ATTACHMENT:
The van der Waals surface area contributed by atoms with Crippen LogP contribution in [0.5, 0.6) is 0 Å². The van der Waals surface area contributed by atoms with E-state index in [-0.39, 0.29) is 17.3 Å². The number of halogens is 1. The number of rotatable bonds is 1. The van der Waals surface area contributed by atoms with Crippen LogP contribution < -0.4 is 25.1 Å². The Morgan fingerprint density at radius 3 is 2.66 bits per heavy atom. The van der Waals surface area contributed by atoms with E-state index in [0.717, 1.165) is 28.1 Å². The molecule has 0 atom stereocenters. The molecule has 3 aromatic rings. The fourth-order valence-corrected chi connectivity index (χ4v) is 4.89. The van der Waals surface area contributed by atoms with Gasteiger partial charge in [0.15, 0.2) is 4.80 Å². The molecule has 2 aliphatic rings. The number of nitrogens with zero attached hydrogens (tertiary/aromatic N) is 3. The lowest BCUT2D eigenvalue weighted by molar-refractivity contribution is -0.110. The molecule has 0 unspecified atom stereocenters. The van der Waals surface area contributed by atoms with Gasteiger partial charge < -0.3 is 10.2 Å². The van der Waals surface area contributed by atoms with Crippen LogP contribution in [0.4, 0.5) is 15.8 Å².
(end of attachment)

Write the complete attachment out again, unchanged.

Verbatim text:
The van der Waals surface area contributed by atoms with Crippen LogP contribution in [0.5, 0.6) is 0 Å². The van der Waals surface area contributed by atoms with E-state index in [-0.39, 0.29) is 17.3 Å². The number of halogens is 1. The number of rotatable bonds is 1. The van der Waals surface area contributed by atoms with Crippen LogP contribution < -0.4 is 25.1 Å². The Morgan fingerprint density at radius 3 is 2.66 bits per heavy atom. The van der Waals surface area contributed by atoms with E-state index in [0.717, 1.165) is 28.1 Å². The molecule has 0 atom stereocenters. The molecule has 3 aromatic rings. The fourth-order valence-corrected chi connectivity index (χ4v) is 4.89. The van der Waals surface area contributed by atoms with Gasteiger partial charge in [0.15, 0.2) is 4.80 Å². The molecule has 2 aliphatic rings. The number of nitrogens with zero attached hydrogens (tertiary/aromatic N) is 3. The lowest BCUT2D eigenvalue weighted by molar-refractivity contribution is -0.110. The molecule has 0 unspecified atom stereocenters. The van der Waals surface area contributed by atoms with Gasteiger partial charge < -0.3 is 10.2 Å². The van der Waals surface area contributed by atoms with Crippen LogP contribution in [0.4, 0.5) is 15.8 Å².